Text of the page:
Ever fancied tearing through Vienna in a racing car? Or gunning down zombies whilst swigging on a cold beer? Now you can thanks to Vrei, the world’s first virtual reality (VR) bar which has opened in Vienna, Austria.
Serving up craft beers, coffee and pizza alongside the latest gaming technology like the Samsung GearVR, Playstation VR and HTC Vive, over 10,000 visitors have been through the doors at Lindengasse 53 and tried VR.
Among the games and experiences on offer are a roller coaster simulator with a G-force simulation seat; four racing emulators complete with steering wheels, pedals and gears; and games like Space Pirates Trainer, Longbow and Arizona Sunshine.
Speaking about its origins to Lonely Planet, founder Timon Liebau said, “We saw that the availability to test VR Devices was really rare and most of the time it lacks support, so we decided to change that by opening a place where people can get in touch with the new technology in the most comfortable way. As VR enthusiasts we want to make sure people have the best possible first time experience in VR.”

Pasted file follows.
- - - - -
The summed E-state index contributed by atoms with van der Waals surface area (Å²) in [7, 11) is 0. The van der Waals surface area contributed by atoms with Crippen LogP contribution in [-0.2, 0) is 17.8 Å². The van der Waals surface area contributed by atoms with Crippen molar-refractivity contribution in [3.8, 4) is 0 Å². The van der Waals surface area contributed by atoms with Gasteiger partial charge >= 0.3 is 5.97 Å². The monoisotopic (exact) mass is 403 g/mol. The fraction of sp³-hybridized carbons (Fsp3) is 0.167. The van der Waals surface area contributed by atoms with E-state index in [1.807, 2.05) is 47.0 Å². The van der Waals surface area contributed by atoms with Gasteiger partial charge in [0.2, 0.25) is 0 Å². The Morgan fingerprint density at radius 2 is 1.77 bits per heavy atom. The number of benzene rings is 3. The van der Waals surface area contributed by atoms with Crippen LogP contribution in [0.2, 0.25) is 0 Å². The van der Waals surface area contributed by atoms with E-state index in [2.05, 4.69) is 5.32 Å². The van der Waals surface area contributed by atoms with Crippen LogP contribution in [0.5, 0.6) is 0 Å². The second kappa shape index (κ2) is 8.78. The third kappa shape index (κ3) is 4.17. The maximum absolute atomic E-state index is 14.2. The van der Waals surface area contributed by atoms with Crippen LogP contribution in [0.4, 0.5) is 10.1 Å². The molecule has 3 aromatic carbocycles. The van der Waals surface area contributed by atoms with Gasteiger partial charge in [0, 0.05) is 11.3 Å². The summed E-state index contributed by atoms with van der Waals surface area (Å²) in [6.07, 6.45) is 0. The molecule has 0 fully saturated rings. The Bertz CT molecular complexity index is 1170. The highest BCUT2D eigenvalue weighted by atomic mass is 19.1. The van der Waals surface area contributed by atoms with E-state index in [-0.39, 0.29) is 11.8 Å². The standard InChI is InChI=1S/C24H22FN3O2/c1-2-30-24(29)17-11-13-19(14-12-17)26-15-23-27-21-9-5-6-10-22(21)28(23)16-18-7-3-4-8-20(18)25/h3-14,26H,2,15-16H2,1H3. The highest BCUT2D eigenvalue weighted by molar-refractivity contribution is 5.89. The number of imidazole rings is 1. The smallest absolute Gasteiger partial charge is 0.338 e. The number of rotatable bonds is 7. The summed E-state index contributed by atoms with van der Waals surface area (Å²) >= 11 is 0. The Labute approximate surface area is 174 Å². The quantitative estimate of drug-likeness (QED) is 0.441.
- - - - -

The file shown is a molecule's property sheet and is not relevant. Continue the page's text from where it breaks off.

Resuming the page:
Already attracting a number of overseas customers, Liebau added that VR technology is a lot easier to use than traditional computer consoles because it’s more intuitive and it allows users to use their hands as they would in real life. He said, “It is a completely different experience. Things that can appear boring on a screen, like a passing blue whale for example are impressive in VR.
“A current high-end headset really gives you the immersion to believe what you see is real. I feel the scaling has a lot to do with it. It will be hard to find a TV big enough to show a blue whale in full size, and even when it is 3D you still can’t go around them or look behind you.”
Many of games that Vrei offers are free to use and the owners are always on the hunt for suitable new experiences. They are also keeping one eye on the technological advances in the hope that VR will become better, more affordable, smaller and easier to set up and use. Liebau concluded, “At some point in time when we have something like daily soaps and live sports in VR, it could become more popular than TV.”